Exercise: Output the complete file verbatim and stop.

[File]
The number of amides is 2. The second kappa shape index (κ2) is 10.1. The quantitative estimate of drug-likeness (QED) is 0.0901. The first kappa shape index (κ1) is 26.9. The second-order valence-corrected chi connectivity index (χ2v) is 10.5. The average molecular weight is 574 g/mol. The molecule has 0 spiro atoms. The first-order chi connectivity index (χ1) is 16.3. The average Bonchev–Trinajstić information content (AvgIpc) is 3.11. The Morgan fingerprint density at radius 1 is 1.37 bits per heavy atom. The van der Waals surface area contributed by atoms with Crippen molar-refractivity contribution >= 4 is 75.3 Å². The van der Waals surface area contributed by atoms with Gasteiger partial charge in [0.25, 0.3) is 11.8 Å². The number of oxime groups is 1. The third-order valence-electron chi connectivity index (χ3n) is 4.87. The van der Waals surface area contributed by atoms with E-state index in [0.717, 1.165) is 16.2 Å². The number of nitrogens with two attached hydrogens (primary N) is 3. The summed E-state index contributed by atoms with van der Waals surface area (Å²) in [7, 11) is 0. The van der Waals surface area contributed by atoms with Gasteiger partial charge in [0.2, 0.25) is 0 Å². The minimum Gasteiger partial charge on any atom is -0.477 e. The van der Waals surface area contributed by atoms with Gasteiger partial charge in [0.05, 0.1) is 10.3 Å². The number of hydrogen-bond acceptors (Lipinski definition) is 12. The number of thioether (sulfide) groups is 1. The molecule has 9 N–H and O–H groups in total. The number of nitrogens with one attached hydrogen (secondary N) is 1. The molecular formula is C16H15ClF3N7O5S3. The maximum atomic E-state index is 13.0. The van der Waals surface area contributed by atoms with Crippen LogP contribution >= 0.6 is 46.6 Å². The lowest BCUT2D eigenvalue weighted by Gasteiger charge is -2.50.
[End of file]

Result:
The number of amides is 2. The second kappa shape index (κ2) is 10.1. The quantitative estimate of drug-likeness (QED) is 0.0901. The first kappa shape index (κ1) is 26.9. The second-order valence-corrected chi connectivity index (χ2v) is 10.5. The average molecular weight is 574 g/mol. The molecule has 0 spiro atoms. The first-order chi connectivity index (χ1) is 16.3. The average Bonchev–Trinajstić information content (AvgIpc) is 3.11. The Morgan fingerprint density at radius 1 is 1.37 bits per heavy atom. The van der Waals surface area contributed by atoms with Crippen molar-refractivity contribution >= 4 is 75.3 Å². The van der Waals surface area contributed by atoms with Gasteiger partial charge in [0.25, 0.3) is 11.8 Å². The number of oxime groups is 1. The third-order valence-electron chi connectivity index (χ3n) is 4.87. The van der Waals surface area contributed by atoms with E-state index in [0.717, 1.165) is 16.2 Å². The number of nitrogens with two attached hydrogens (primary N) is 3. The summed E-state index contributed by atoms with van der Waals surface area (Å²) in [7, 11) is 0. The van der Waals surface area contributed by atoms with Gasteiger partial charge in [0.2, 0.25) is 0 Å². The minimum Gasteiger partial charge on any atom is -0.477 e. The van der Waals surface area contributed by atoms with Gasteiger partial charge in [0.05, 0.1) is 10.3 Å². The number of hydrogen-bond acceptors (Lipinski definition) is 12. The number of thioether (sulfide) groups is 1. The molecule has 9 N–H and O–H groups in total. The number of nitrogens with one attached hydrogen (secondary N) is 1. The molecular formula is C16H15ClF3N7O5S3. The maximum atomic E-state index is 13.0. The van der Waals surface area contributed by atoms with Crippen LogP contribution >= 0.6 is 46.6 Å². The lowest BCUT2D eigenvalue weighted by Gasteiger charge is -2.50.